You are worried about inflation more than you are worried about our millions of unemployed and underemployed, our crumbling infrastructure, our student debt, and all of our other problems that are caused by a reluctance to deficit spend.  That's fine, that's a political choice on your part.  But why worry about theoretical problems when you have actual problems to deal with?  Inflation is its own indicator - you will know when we are spending too much if and when we get significant demand-pull inflation.

    1. GA Anderson profile image85
      GA Andersonposted 2 years ago in reply to this

      John, your responses and explanations have been very helpful, and I do understand a lot more about MMT, or as you mentioned - Fiat Currency Economics. Thanks.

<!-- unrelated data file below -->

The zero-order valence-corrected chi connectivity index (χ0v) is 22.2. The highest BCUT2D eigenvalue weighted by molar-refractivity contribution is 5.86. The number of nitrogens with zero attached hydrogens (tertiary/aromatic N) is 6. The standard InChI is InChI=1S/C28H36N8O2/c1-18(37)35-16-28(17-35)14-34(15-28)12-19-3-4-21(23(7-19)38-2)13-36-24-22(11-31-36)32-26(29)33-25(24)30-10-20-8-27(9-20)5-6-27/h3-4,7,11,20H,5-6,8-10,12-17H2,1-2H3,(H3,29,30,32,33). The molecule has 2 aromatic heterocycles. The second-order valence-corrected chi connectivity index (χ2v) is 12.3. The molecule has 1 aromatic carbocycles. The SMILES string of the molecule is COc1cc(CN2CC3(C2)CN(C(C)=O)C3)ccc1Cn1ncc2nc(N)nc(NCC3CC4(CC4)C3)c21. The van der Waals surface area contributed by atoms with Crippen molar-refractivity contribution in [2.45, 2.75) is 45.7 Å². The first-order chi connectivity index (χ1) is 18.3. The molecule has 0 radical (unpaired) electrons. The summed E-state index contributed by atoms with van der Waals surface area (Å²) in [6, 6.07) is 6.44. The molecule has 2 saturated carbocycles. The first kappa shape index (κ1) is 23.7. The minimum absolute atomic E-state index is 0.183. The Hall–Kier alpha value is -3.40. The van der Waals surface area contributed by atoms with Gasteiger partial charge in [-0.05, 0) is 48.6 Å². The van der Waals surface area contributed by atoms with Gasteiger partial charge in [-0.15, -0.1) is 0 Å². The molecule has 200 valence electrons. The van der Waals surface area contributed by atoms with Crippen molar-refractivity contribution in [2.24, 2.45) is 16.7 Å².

However, this new understanding has not erased my "buts...," it has just given me a new insight into why I have them.

      I don't think I will have a problem with a changed understanding that technically, (barring the extremes), we will not, or cannot, go bankrupt as an nation with a fiat currency. And that technically our debt, (I know MMT says it isn't a debt), isn't something our grandchildren will have to pay.

      I also think that this new understanding will expand my considerations of new possible actions leading to needed solutions.

      Now for my "buts..."